If I go to BC, I my closest family is in San Diego, CA. A little bit far.. lol.

ok, it's 520am here in Puerto Rico. Time to sleep.

Thanks again for the links and great read :)

L-girl said...

Thank you, my friend.

I saw this post earlier, but hadn't had a chance to read it. And then I find myself (or my blog) mentioned!

Stereotypes of all people abound. I guess we all have to work to see people as individuals.

Really nice post, thank you.

mmfjr61 said...

I always enjoy reading your posts. This one was a little closer to home. Ten years ago, when moving was a real thought, the political realities were much different here, and obtaining a resident visa looked nearly impossible.

But now, as bad as it is, I feel like I can do a lot more to effect change by being here.

Fortunately I have never felt persecuted or been ostracized for who I am.

Kim_in_TO said...

Thanks for posting. It's good to hear you haven't experienced persecution. For those whose partners are immigrants, a lot of the issues get forced. The anti-gay agenda becomes clearer.

There's an anti-gay agenda up here too. But it's kinder and gentler.


Rufus said...

Hello, I just became a resident, although honestly, I came here for romantic reasons. But the rightward tilt of the US made the choice a lot easier.

It's funny- I will say that I am looking forward to getting involved in Canadian issues, but also a bit timid about criticizing anything in Canada yet. I still feel a bit like a visitor.

L-girl said...

but also a bit timid about criticizing anything in Canada yet.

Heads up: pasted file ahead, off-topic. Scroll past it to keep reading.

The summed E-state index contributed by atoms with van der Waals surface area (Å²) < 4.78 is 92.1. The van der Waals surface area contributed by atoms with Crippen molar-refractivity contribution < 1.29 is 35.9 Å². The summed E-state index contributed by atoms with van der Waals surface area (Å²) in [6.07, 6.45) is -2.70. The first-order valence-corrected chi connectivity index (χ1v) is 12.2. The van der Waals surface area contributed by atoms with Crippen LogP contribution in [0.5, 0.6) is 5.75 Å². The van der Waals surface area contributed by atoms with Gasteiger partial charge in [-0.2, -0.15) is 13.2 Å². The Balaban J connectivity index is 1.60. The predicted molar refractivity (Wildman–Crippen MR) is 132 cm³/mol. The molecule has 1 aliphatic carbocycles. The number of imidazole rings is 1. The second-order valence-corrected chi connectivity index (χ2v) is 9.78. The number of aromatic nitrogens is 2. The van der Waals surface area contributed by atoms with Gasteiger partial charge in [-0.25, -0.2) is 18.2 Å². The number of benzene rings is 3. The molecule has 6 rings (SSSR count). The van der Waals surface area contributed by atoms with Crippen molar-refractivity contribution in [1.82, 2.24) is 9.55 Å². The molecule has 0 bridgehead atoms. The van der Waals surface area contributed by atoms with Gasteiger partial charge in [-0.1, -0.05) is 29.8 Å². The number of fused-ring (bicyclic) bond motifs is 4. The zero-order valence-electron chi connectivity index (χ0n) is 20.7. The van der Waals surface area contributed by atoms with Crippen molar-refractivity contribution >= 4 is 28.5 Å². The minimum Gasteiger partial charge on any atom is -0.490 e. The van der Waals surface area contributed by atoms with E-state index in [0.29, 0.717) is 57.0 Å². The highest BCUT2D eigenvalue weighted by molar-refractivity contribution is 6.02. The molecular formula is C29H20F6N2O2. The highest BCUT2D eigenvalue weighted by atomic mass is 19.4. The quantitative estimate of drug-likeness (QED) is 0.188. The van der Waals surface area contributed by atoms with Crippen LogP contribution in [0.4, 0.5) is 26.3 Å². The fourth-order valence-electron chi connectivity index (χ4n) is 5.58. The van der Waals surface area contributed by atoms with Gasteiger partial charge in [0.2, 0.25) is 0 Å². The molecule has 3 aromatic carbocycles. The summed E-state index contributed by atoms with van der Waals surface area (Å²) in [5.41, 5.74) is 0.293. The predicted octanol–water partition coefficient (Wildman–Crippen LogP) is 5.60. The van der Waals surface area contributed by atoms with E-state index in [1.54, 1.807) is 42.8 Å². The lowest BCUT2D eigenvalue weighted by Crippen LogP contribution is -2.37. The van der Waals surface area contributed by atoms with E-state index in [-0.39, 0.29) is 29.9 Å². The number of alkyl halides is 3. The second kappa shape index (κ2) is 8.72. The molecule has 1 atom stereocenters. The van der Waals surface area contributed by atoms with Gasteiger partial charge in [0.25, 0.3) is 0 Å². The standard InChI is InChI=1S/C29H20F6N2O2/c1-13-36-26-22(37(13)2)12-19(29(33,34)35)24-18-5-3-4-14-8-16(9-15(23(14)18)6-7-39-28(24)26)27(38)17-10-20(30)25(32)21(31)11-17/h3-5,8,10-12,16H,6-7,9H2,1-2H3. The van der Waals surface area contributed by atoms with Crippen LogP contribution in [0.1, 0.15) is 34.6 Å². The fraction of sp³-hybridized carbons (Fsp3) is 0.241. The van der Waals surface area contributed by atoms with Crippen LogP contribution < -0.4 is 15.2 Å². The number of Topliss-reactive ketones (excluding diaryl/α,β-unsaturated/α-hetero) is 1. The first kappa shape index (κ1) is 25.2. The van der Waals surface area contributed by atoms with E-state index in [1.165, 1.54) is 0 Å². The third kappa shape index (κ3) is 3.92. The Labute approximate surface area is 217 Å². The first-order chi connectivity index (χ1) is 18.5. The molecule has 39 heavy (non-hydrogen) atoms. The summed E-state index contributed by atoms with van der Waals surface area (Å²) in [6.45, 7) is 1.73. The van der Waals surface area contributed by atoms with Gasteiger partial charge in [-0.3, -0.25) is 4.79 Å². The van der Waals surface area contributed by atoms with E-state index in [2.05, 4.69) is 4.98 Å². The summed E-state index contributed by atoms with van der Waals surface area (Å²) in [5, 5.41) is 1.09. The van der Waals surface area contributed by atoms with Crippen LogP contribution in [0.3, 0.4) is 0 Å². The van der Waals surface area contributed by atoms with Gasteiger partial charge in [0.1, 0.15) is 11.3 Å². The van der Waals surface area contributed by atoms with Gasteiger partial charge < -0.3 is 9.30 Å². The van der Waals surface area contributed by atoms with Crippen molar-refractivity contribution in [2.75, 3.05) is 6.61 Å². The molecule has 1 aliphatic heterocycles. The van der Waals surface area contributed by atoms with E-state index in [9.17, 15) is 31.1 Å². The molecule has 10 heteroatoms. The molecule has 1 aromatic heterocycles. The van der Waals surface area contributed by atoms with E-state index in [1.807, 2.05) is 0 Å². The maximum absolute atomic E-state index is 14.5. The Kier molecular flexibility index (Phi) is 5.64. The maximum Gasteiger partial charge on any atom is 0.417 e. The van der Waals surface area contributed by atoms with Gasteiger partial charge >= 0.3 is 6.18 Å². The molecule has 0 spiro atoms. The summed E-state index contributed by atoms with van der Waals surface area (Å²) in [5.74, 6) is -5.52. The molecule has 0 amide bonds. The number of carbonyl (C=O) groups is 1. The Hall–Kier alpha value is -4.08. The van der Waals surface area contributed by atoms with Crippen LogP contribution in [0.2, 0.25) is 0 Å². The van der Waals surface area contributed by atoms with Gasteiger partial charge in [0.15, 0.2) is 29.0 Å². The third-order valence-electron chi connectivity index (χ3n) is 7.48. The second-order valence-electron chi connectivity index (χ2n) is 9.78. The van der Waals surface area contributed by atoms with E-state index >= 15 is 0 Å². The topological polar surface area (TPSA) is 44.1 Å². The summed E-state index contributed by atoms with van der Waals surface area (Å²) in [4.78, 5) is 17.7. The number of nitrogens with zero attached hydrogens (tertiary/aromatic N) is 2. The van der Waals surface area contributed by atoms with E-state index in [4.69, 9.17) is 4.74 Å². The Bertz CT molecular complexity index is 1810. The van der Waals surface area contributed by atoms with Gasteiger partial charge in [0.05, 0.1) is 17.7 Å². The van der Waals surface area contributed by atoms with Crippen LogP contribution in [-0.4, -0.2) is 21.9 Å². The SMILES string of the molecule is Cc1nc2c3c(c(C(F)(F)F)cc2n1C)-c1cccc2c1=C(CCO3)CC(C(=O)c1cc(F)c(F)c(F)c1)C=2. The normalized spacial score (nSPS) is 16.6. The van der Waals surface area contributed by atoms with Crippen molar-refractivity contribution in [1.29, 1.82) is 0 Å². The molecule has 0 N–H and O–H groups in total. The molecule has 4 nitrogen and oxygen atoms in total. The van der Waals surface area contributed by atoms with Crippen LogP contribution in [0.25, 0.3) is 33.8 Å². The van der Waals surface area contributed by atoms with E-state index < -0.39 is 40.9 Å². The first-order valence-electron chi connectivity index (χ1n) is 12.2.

I was like that for a long time. And I've spoken to many other "political defectors" from the US who felt the same way.

As I got past that, I realized it meant I was feeling more and more at home.

Kim_in_TO said...

I don't think the situation is different than it would be, immigrating to any other country. You'd want to be cautious before criticizing a lot of things, at least until you are well versed in history, cultural differences, etc. I don't mean history as in what is taught in school about how the country was settled; I mean understanding the dynamics of local politics and current events.

Of course, we all have the right to criticize, and it's not something you have to earn. But there is a perception that outsiders may be ignorant of the facts; for that reason, the same criticism coming from a long-time resident might be accepted, while from a newcomer it might offend. It takes time to get to know what is universally criticized and what is more likely to spur debate.

Rufus: you know you can criticize Harper any time, right?